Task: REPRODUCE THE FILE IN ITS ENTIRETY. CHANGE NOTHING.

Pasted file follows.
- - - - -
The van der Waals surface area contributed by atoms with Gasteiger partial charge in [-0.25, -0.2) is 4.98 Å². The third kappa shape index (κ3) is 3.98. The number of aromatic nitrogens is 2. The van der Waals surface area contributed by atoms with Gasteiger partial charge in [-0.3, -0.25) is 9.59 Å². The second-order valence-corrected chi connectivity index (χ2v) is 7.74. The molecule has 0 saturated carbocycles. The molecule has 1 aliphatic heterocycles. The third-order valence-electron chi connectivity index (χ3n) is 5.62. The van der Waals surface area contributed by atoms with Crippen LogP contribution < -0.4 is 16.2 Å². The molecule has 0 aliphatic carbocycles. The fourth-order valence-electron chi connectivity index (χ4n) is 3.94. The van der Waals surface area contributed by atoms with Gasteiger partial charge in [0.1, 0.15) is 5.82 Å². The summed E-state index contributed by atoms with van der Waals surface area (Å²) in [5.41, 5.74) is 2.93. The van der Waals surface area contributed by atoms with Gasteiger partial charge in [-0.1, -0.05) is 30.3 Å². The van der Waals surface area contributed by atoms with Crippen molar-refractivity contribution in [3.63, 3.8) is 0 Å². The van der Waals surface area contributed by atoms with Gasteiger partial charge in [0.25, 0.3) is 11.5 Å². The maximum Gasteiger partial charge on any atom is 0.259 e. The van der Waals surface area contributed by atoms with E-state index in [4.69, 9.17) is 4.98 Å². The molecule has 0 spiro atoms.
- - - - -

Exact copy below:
The van der Waals surface area contributed by atoms with Gasteiger partial charge in [-0.25, -0.2) is 4.98 Å². The third kappa shape index (κ3) is 3.98. The number of aromatic nitrogens is 2. The van der Waals surface area contributed by atoms with Gasteiger partial charge in [-0.3, -0.25) is 9.59 Å². The second-order valence-corrected chi connectivity index (χ2v) is 7.74. The molecule has 0 saturated carbocycles. The molecule has 1 aliphatic heterocycles. The third-order valence-electron chi connectivity index (χ3n) is 5.62. The van der Waals surface area contributed by atoms with Crippen LogP contribution < -0.4 is 16.2 Å². The molecule has 0 aliphatic carbocycles. The fourth-order valence-electron chi connectivity index (χ4n) is 3.94. The van der Waals surface area contributed by atoms with Gasteiger partial charge in [0.1, 0.15) is 5.82 Å². The summed E-state index contributed by atoms with van der Waals surface area (Å²) in [5.41, 5.74) is 2.93. The van der Waals surface area contributed by atoms with Gasteiger partial charge in [-0.1, -0.05) is 30.3 Å². The van der Waals surface area contributed by atoms with Crippen molar-refractivity contribution in [3.63, 3.8) is 0 Å². The van der Waals surface area contributed by atoms with Gasteiger partial charge in [0.25, 0.3) is 11.5 Å². The maximum Gasteiger partial charge on any atom is 0.259 e. The van der Waals surface area contributed by atoms with E-state index in [4.69, 9.17) is 4.98 Å². The molecule has 0 spiro atoms.